The Invention of Hugo Cabret written and illustrated by Brian Selznick:
When The Invention of Hugo Cabret was announced as the winner of the Caldecott Award in 2008, I remember there being a lot of buzz about it, because this book is so very different from the picture books that usually win the award. The book is huge, ending at page 525 and is a complex novel as well as pictures that help move the story along. So, yes, very different from a picture book, but just as worthy of its accolades.
To summarize the story, Hugo is a young boy, orphaned and living in a train station in Paris in the early 1930s. His father was a clockmaker who tragically died in a fire. Hugo's alcoholic uncle brings him to live in the train station with him, as his clock-worker apprentice. But then one day, the uncle never returns home and Hugo must maintain the station clocks by himself for fear of being discovered and sent to an orphanage (which, really, might not be a bad solution to his problem). The plot is very complex for the age level the book is geared towards (9-12 year-olds), but I think readers of any age will appreciate that it moves quickly. In the story, we meet the toy shop keeper and his daughter, a man with a patch over his eye, and an automaton, a machine that looks like a man, that Hugo's father, before his death, was trying to fix in order to discover what message it would write.
For me, the highlight of the book is the artwork. The drawings were done in pencil on watercolor paper. It's amazing how much depth and detail the author/illustrator is able to achieve with such limited tools. And considering the number of illustrations in the story, this was no small feat. I really love the beginning of the book, in which there is a picture of the moon. Then the moon gets smaller. Then smaller. As the moon gets smaller, we get more detail: the Parisian skyline. The farther away we get, the more detail we get......what a great concept! While I enjoyed the story, I think the real strength of the novel are the illustrations. It's really a pleasure just to flip through the book, without even reading the story, and just enjoy the beautiful artwork.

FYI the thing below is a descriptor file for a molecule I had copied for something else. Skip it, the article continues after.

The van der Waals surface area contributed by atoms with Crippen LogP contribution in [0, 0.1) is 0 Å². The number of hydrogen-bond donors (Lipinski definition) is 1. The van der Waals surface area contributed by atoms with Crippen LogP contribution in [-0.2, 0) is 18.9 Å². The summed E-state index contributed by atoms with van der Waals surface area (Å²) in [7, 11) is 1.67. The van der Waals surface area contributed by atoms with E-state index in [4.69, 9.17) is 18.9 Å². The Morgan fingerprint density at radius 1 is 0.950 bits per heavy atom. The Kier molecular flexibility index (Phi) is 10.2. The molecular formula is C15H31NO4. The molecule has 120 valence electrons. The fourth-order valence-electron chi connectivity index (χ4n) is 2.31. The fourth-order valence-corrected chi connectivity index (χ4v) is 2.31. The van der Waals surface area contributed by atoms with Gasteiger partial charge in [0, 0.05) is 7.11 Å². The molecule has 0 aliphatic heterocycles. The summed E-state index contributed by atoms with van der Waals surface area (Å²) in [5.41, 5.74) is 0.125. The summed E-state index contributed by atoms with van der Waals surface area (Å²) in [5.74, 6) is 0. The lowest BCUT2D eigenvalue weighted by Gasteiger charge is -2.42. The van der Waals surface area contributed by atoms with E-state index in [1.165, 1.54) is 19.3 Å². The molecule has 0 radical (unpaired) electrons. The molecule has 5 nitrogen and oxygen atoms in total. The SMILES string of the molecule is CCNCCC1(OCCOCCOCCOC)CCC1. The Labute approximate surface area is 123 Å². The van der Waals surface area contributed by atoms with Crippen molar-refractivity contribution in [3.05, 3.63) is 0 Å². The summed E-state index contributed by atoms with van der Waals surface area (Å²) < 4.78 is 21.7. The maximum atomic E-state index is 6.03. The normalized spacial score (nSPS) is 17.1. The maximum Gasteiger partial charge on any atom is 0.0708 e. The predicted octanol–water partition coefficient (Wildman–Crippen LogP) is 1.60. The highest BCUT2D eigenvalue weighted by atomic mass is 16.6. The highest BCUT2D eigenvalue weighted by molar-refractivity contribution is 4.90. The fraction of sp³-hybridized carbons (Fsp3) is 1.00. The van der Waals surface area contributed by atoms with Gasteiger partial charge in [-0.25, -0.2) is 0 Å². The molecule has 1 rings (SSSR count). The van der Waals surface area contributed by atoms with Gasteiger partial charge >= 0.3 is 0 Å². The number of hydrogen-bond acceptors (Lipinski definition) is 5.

I know it's a minor point, but the title strikes me as being off. Hugo doesn't actually invent anything. He fixes the automaton, but that's different than inventing. Unless I missed that detail somewhere in the story, I think a different title would have better served the book.
I read the book on CD, but if you do that, make sure you also have a hard copy of the book on hand so that you can look through all the illustrations along with the story. It would be a shame to miss out on the visual aspect of this novel....that's the real star of this show.